Big Bro Jack Scales up Classic Workhorse Pattern

Jack Wolf Knives is back after a brief hiatus, with a new release of the Big Bro Jack. The Big Bro Jack lives up to its name, with a burlier build than its traditional predecessors.

Anyone who spends any time in the traditional knife scene will be familiar with the “Boy’s Knife” concept. Less a specific pattern than a general design concept, the average tool described as a Boy’s Knife is a close relation to the Barlow, albeit without the extended bolster. It’s kind of the platonic ideal of the small, (usually) single blade jack knife; compact enough to be safe for young knife users, it’s also big enough to do just about anything anybody called on a folding knife to do for hundreds of years. Popular recent examples include those from Boker, the #15 Huckleberry from GEC, and the gone but not forgotten Canal Street Cutlery Boy’s Knife.

In typical Jack Wolf fashion, owner and designer Benjamin Belkin appears to have taken an existing traditional knife pattern and put his own spin on it – a spin that goes beyond the usual “modern traditional” thing of improved materials. If the Big Bro is a Boy’s Knife, it’s a big boy, with a 2.98-inch cutting edge. Compared to the standard Boy’s Knife that’s a pretty big gain, about a quarter of an inch of extra real estate. The clip point blade here has a bit more attitude too, with some real swagger in its upswept tip.

This Sunset Orange cf is one of the options from CamoCarbon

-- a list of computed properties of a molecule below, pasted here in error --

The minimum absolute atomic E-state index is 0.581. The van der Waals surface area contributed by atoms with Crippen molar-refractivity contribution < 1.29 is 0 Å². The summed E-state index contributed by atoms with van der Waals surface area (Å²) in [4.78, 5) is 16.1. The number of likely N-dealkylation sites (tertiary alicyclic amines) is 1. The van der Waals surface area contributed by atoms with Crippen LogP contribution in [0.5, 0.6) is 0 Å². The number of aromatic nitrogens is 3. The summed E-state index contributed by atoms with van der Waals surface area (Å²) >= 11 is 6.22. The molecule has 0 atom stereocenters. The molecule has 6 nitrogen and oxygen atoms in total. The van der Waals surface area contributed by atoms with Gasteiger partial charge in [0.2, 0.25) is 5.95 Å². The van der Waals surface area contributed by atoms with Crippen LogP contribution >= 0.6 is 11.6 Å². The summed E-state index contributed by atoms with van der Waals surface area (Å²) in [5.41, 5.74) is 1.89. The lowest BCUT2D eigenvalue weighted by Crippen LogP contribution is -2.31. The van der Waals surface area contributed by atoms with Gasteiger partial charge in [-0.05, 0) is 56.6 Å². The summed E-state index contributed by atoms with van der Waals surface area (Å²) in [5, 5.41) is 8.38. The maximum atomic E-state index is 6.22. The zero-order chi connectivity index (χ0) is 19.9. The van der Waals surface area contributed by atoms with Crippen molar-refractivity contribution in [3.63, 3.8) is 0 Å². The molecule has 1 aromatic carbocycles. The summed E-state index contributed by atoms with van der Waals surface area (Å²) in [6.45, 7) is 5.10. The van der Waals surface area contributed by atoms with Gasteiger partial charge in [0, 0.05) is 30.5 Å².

All of this is not to say that the use role has changed dramatically. The Big Bro still looks like an everyday carry knife to us, albeit one that can cope better with demanding chores. This expanded work remit is bolstered by the presence of a true workhorse super steel, S90V. Jack Wolf has been using more S90V lately, and it’s easy to understand why. Even as steel science advances and it isn’t considered “current gen” anymore, S90V still performs at a level that very few newer steels can reach.

That’s the modern material that makes a performance difference; but when you shop for a Jack Wolf knife you also have to make a cosmetic choice, picking between a handful of tempting synthetic cover materials. For the Big Bro, there’s green canvas Micarta if you’re in the mood for something classic, and then four different flavors of modern glamor carbon fiber from CamoCarbon and Fat Carbon. As usual, the Big Bro Jack comes with a leather slip for protected pocket carry.

You can get the Jack Wolf Big Bro Jack now.

Knife in Featured Image: Jack Wolf Knives Big Bro Jack

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